As a major distributor of workplace products and services, Lyreco Group relies heavily on Microsoft 365 technologies. Until about five years ago, securing and backing up the data used with those technologies wasn’t a concern. Most resources were on-premises, and Veeam backup software did the trick.
However, when the company began to shift toward more SaaS-based technologies, especially with a considerable amount of data now in the cloud-based Microsoft 365, the need for a new backup approach became apparent. Aleh Sadaunichy, Lyreco’s network and architect manager, initially explored Veeam, but at that time, it didn’t offer backup for Microsoft 365. Fortunately, as Lyreco was making its SaaS shift, Veeam introduced a Microsoft 365 backup module, making Lyreco one of its early users.
Since then, Sadaunichy has been a strong advocate for using third-party backups to protect Microsoft 365 data. Lyreco now ensures the backup of its Microsoft 365 data by configuring OneDrive, SharePoint, Teams, and other components. That involves setting up retention policies and versioning when required and choosing where the data will be stored. After that, it’s just a matter of pointing Veeam at that data.
What Lyreco discovered echoes a trend observed by other companies – simply having Microsoft 365 doesn’t guarantee automatic data backup.
According to a 2022 study by ESG, 33% of respondents felt they didn't need to back up SaaS applications within their organizations, while 35% said that SaaS providers’ native backup capabilities and features are adequate. Many organizations incorrectly believe that SaaS applications are immune to data loss, noted Christophe Bertrand, a practice director at ESG.
Considering that Microsoft 365 has become a de facto standard for so many organizations, the absence of a secure backup strategy for Microsoft 365 data is a major concern. Today, more than one million companies worldwide use the productivity suite. That makes Microsoft 365 an attractive target for hackers.
Third-Party Backup Is a Best Practice
All these issues lead experts to one conclusion: Don’t rely on Microsoft 365 for data backup. Instead, it’s recommended to use an additional backup mechanism to ensure protection.
Bertrand emphasized this point, saying, “It goes back to the 3/2/1/1 rule to always keep your data in multiple places.”
Sadaunichy agreed. “If you’re using Office 365, you wouldn’t want to store your data [solely] on OneDrive, for example. Even if you have data already uploaded to Azure Blob storage, it should replicated to another region. We keep three copies at a minimum.”
The task of spreading out backups of Microsoft 365 data has become easier in recent years. Most major backup vendors, including Veeam, Commvault, Datto, and Veritas, now offer modules designed to ensure the backup of Microsoft 365 data.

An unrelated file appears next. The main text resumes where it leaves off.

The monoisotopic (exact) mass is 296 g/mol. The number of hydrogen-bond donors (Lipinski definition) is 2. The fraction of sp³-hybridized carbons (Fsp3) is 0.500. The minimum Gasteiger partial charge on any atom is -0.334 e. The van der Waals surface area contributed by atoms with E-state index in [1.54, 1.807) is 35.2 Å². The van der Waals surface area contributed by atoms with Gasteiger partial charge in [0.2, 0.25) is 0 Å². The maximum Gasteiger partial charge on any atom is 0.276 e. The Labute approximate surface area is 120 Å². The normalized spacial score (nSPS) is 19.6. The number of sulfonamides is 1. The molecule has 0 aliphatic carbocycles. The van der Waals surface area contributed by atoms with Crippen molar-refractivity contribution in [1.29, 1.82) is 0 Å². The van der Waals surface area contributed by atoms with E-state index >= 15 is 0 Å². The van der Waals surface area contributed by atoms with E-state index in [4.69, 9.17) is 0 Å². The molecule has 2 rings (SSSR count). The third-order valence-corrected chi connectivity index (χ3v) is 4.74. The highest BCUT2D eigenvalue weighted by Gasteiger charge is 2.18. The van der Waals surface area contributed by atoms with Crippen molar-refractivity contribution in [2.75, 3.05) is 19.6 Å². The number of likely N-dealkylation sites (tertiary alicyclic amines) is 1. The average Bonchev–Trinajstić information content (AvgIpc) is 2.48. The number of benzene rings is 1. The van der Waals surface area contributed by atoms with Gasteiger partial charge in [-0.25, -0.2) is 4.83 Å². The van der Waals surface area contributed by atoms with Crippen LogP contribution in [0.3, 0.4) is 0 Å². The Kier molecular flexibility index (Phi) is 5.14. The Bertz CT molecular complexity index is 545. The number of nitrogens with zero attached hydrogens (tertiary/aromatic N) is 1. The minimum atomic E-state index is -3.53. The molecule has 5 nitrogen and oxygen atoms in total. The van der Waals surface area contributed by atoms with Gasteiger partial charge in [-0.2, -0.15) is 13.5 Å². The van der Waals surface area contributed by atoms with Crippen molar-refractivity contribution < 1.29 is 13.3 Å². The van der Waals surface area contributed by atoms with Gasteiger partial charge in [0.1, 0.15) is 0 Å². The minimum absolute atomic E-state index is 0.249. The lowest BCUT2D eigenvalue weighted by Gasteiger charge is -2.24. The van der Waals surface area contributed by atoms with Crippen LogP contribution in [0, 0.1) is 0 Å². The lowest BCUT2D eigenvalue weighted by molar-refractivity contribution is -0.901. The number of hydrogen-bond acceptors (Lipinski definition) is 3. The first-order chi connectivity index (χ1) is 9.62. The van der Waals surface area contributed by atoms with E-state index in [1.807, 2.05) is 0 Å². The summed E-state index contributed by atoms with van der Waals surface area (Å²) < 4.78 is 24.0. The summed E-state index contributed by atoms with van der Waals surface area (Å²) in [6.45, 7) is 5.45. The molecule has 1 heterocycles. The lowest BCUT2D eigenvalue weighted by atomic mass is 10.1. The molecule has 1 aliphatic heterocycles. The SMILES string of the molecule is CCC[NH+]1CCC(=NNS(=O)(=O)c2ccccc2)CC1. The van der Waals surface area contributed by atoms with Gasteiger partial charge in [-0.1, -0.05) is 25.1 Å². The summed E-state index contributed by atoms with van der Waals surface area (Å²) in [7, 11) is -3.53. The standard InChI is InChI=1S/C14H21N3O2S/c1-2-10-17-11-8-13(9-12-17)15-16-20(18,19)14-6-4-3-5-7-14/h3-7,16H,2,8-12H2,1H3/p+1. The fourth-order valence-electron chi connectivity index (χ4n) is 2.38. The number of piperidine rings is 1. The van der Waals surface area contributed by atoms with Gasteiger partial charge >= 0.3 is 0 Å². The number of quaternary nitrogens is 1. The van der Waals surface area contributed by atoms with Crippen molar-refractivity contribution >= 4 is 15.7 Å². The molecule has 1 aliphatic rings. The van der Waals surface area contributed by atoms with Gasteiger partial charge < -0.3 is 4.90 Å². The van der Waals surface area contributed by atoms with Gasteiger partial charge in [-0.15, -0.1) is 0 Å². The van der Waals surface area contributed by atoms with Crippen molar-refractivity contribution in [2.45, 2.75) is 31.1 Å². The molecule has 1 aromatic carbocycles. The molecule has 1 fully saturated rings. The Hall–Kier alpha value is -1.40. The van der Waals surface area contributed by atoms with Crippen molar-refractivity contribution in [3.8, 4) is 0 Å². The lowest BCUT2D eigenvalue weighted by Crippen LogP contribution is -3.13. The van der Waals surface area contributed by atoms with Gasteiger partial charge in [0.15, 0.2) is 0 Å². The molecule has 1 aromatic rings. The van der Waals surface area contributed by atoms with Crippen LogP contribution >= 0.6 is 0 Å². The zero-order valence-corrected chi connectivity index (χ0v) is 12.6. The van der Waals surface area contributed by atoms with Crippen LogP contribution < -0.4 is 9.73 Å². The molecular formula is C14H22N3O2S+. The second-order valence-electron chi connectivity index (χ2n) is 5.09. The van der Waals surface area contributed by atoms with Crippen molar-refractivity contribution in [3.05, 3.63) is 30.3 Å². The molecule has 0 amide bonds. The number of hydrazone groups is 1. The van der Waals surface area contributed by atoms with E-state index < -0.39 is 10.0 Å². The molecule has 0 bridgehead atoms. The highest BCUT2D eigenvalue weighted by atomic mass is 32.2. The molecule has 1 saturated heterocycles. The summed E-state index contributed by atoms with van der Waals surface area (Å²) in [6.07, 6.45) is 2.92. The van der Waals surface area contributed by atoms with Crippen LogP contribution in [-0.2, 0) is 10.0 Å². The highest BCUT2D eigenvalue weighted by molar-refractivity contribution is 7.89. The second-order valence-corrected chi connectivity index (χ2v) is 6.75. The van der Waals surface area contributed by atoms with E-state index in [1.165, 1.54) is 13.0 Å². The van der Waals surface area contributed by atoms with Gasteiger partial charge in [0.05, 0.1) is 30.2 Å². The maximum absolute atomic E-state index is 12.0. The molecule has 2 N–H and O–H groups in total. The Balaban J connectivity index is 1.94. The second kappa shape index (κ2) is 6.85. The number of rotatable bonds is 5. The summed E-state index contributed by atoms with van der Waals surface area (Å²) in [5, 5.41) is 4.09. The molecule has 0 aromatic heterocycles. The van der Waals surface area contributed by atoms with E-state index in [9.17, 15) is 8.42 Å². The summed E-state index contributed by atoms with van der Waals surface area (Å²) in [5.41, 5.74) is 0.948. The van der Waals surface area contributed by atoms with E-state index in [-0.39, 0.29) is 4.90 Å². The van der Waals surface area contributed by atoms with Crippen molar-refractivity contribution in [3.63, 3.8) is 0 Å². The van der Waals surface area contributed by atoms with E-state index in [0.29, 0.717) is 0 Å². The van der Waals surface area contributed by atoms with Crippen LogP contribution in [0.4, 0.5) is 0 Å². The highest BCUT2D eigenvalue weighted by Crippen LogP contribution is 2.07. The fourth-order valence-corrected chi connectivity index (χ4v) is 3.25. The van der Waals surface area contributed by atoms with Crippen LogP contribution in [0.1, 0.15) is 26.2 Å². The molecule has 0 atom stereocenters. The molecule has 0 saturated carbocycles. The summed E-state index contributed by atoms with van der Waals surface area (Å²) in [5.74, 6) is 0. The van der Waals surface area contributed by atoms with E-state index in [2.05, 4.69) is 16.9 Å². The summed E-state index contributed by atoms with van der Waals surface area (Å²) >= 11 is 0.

Microsoft itself has introduced one of the latest offerings – an online Microsoft 365 backup and recovery service. According to Microsoft, the service can back up and restore all or select Office-related sites, accounts, and mailboxes. It also provides the functionality to search or filter content using metadata and can connect to non-Microsoft applications via API.
Although this Microsoft service is relatively new, Bertrand said he expects that it will help organizations have a better profile for data protection. However, he added that it’s not best practice to rely on a single vendor for all needs. While Microsoft’s backup and recovery service could be a viable option for smaller organizations, organizations should use multiple vendors in their data backup strategy.
Aaron Turner, a faculty member at IANS Research who worked for Microsoft previously, looks at it a bit differently. “Microsoft is trying to say that they have a redundancy they have built in their own cloud, and they are offering it as a service at a fraction of the cost of something like Veeam,” Turner said. “They are positioning it as a line item that’s available if somebody is sophisticated enough to ask for it.”
As for Sadaunichy, he said Lyreco Group plans to stick with Veeam for now. “Microsoft has a good name but not yet a reputation for doing backup well,” Sadaunichy noted. “Veeam, Rubrik, Commvault, and others have been doing this for some time and have a proven record.”
At the same time, Sadaunichy noted that it could be an interesting opportunity for some companies in the future to switch to Microsoft backup directly. The decision might ultimately come down to factors such as pricing and brand reputation, he suggested.
Harden the Platform
If an organization can’t invest in a third-party backup product, it’s especially important to harden and optimize the security of Microsoft 365 as much as possible, while also monitoring the platform’s integrity over time. Establishing clear conditional access policies is key, Turner said.
Turner recommended using the Cyber & Infrastructure Security Agency’s Secure Cloud Business Applications (SCuBA) reference architecture to ensure maximum security. Other resources include free downloadable toolkits (like this one) that offer penetration tests to pressure-test and establish the right level of telemetry.
“If you have tuned and hardened your 365 environments correctly and taken the right hygiene steps, the number of times you’ll actually have an outage or ransomware situation should be very low,” Turner said. “There are very good controls inside the Microsoft ecosystem to reduce the likelihood of massive outages.”
Also, be smart about managing your user content, Bertrand warned. Even when employees leave the organization, there may be emails and backups that require retention due to potential legal rediscovery later on.
About the authorKaren D. Schwartz is a technology and business writer with more than 20 years of experience. She has written on a broad range of technology topics for publications including CIO, InformationWeek, GCN, FCW, FedTech, BizTech, eWeek and Government Executive.